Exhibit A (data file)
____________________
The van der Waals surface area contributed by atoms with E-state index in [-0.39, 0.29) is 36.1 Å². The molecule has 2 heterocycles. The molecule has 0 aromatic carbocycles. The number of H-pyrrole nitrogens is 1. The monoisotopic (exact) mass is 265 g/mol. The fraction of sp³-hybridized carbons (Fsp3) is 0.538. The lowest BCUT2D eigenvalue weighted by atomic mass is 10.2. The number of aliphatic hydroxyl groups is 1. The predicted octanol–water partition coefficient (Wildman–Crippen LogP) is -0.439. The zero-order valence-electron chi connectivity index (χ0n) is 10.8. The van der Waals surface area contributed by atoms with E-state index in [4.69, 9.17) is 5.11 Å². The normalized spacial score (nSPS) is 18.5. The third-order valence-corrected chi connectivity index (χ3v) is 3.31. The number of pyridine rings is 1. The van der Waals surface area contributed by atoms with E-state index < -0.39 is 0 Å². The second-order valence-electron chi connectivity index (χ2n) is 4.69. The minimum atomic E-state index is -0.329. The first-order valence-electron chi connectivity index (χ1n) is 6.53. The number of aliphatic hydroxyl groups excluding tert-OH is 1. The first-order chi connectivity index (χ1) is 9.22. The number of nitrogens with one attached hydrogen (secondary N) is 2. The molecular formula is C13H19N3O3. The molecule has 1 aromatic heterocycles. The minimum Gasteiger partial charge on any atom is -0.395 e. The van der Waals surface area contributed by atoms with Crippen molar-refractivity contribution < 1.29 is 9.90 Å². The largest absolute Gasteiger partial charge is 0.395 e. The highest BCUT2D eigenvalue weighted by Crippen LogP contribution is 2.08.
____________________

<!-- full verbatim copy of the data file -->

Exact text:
The van der Waals surface area contributed by atoms with E-state index in [-0.39, 0.29) is 36.1 Å². The molecule has 2 heterocycles. The molecule has 0 aromatic carbocycles. The number of H-pyrrole nitrogens is 1. The monoisotopic (exact) mass is 265 g/mol. The fraction of sp³-hybridized carbons (Fsp3) is 0.538. The lowest BCUT2D eigenvalue weighted by atomic mass is 10.2. The number of aliphatic hydroxyl groups is 1. The predicted octanol–water partition coefficient (Wildman–Crippen LogP) is -0.439. The zero-order valence-electron chi connectivity index (χ0n) is 10.8. The van der Waals surface area contributed by atoms with E-state index in [4.69, 9.17) is 5.11 Å². The normalized spacial score (nSPS) is 18.5. The third-order valence-corrected chi connectivity index (χ3v) is 3.31. The number of pyridine rings is 1. The van der Waals surface area contributed by atoms with E-state index < -0.39 is 0 Å². The second-order valence-electron chi connectivity index (χ2n) is 4.69. The minimum atomic E-state index is -0.329. The first-order valence-electron chi connectivity index (χ1n) is 6.53. The number of aliphatic hydroxyl groups excluding tert-OH is 1. The first-order chi connectivity index (χ1) is 9.22. The number of nitrogens with one attached hydrogen (secondary N) is 2. The molecular formula is C13H19N3O3. The molecule has 1 aromatic heterocycles. The minimum Gasteiger partial charge on any atom is -0.395 e. The van der Waals surface area contributed by atoms with Crippen molar-refractivity contribution < 1.29 is 9.90 Å². The largest absolute Gasteiger partial charge is 0.395 e. The highest BCUT2D eigenvalue weighted by Crippen LogP contribution is 2.08.